Recently, I had one of those curious experiences where I started to look at a different career direction, then the means in question vanished. Later that same day, I went to a talk on book publishing and was surprised by the dramatic changes in the industry. Independent publishers are now producing more titles than the traditional houses and Print on Demand dominates the market. All of this is driven by an unsustainable model in retail book sales where a large number of books are burned just a few months after printing. More to the point, there was a viable new way of making a living in this market. Something like what’s happening for independent musicians.
What further amused me was the crowning touch. An article in the career pages of a local paper I read on the way home by Dr. Career*. It was called Surrender date: Have you reached yours yet?
“A surrender date is a unique moment in your life when you accept what your natural born talent is. Not what you want it to be or what others want it to be… when you decide to no longer live your life by other people’s rules that are either imposed on you or are part of your belief system…”
I laughed at this for a number of reasons. For one, I talk about Surrender dates here in reference to moments of awakening. Many people can very clearly remember the place and time of their awakenings. A kind of before and after point when life made a major shift.
“You will never forget your surrender date. Like the time when your first child was born or when you lost your virginity.”
He goes on to talk about the freedom and the reduction in worry. “…you no longer have to pretend or spend energy comparing yourself to others.” “When you are not fighting, you are accepting.”
“Signals you have not had yours yet?”
– a very busy person that never stops (to cover whats not working)
– your life is a struggle or fight
– you feel stuck or not progressing
– you are angry or blaming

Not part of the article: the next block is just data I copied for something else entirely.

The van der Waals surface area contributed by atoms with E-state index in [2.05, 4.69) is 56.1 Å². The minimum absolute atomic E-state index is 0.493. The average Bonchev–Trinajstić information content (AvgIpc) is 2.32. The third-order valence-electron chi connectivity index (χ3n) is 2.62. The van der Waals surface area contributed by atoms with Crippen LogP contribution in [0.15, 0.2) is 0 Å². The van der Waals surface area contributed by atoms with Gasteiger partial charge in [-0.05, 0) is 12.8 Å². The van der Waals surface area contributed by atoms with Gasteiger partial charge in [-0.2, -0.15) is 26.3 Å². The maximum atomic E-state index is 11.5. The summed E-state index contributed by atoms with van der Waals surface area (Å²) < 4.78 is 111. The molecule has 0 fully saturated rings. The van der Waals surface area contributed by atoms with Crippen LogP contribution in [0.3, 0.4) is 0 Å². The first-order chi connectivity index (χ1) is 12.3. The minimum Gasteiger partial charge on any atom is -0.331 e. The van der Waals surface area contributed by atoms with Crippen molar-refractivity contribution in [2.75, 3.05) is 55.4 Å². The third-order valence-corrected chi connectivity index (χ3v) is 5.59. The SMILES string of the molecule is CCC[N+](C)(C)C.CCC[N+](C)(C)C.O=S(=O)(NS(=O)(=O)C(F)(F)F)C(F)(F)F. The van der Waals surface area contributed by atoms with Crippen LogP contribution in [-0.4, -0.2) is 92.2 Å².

He then shares his own experience of deciding not to do what he wanted but to accept his nature. Mainly because his life was a disaster. He had known since childhood but had been resisting it because of negative beliefs.
“What beliefs do you have that are not allowing you to surrender?”
I was unnecessarily surprised to see how much this had in common with awakening. But one can certainly see how the dharma or purpose of awakening is closely linked to the more personal value of career.
It’s also notable how discouraged many of us can be from our talents. Messages of bad career choice from family. Poor results in school. Beliefs laid on about good and bad, right and wrong. It goes on and on. All of that masking why we’re here and thus where we can have the most success, joy, and sense of well-being.
I’ve been struggling with this some as I’ve been nailed a few times in my life for being myself. While I’ve approached it, I’ve not fully “surrendered” to this one. I empathize with a resistance to what Gangaji calls a willingness to be seen.
It should of course be noted that career is not necessarily a fixed thing. It will tend to evolve in life. Just as the rules of life can sometimes shift, so too our role. There are obvious things like becoming a parent. But sometimes less obvious things shift and what worked before stops working, calling us to change.
This can quite simply be due to karma. We may even spend a hunk of our life more in obligation than purpose. But the closer we are to purpose, the more easily we can resolve obligation. Change will still arise when a certain role has finished, but not with such difficulty. Now we have a new opportunity to stop and take a look. What is the best choice rather than what is the first thing that comes along? The second may seem easier up front, but it’s the bumpier road long term.
What do you want to be when you grow up? 😉
* I couldn’t find the article on his site or the papers site